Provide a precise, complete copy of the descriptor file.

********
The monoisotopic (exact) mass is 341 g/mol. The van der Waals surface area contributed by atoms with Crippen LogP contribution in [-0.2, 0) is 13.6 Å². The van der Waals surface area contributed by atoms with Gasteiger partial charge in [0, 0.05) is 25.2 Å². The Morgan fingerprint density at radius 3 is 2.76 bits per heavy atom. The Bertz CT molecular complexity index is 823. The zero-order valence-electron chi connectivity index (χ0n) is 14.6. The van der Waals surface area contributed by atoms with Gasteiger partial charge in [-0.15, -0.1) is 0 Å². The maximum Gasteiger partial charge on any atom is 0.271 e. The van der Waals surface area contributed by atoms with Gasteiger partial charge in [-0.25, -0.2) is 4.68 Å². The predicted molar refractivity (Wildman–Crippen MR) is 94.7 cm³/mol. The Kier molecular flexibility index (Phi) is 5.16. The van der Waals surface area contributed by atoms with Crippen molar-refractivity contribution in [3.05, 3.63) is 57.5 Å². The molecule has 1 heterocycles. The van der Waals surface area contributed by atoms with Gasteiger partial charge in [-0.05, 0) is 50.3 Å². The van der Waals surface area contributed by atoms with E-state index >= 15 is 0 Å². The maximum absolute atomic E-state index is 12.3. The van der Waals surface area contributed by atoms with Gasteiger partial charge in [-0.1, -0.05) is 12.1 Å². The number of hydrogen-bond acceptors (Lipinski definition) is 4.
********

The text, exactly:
The monoisotopic (exact) mass is 341 g/mol. The van der Waals surface area contributed by atoms with Crippen LogP contribution in [-0.2, 0) is 13.6 Å². The van der Waals surface area contributed by atoms with Gasteiger partial charge in [0, 0.05) is 25.2 Å². The Morgan fingerprint density at radius 3 is 2.76 bits per heavy atom. The Bertz CT molecular complexity index is 823. The zero-order valence-electron chi connectivity index (χ0n) is 14.6. The van der Waals surface area contributed by atoms with Gasteiger partial charge in [-0.15, -0.1) is 0 Å². The maximum Gasteiger partial charge on any atom is 0.271 e. The van der Waals surface area contributed by atoms with Gasteiger partial charge in [-0.25, -0.2) is 4.68 Å². The predicted molar refractivity (Wildman–Crippen MR) is 94.7 cm³/mol. The Kier molecular flexibility index (Phi) is 5.16. The van der Waals surface area contributed by atoms with Crippen molar-refractivity contribution in [3.05, 3.63) is 57.5 Å². The molecule has 1 heterocycles. The van der Waals surface area contributed by atoms with Gasteiger partial charge in [-0.05, 0) is 50.3 Å². The van der Waals surface area contributed by atoms with E-state index >= 15 is 0 Å². The maximum absolute atomic E-state index is 12.3. The van der Waals surface area contributed by atoms with Gasteiger partial charge in [-0.1, -0.05) is 12.1 Å². The number of hydrogen-bond acceptors (Lipinski definition) is 4.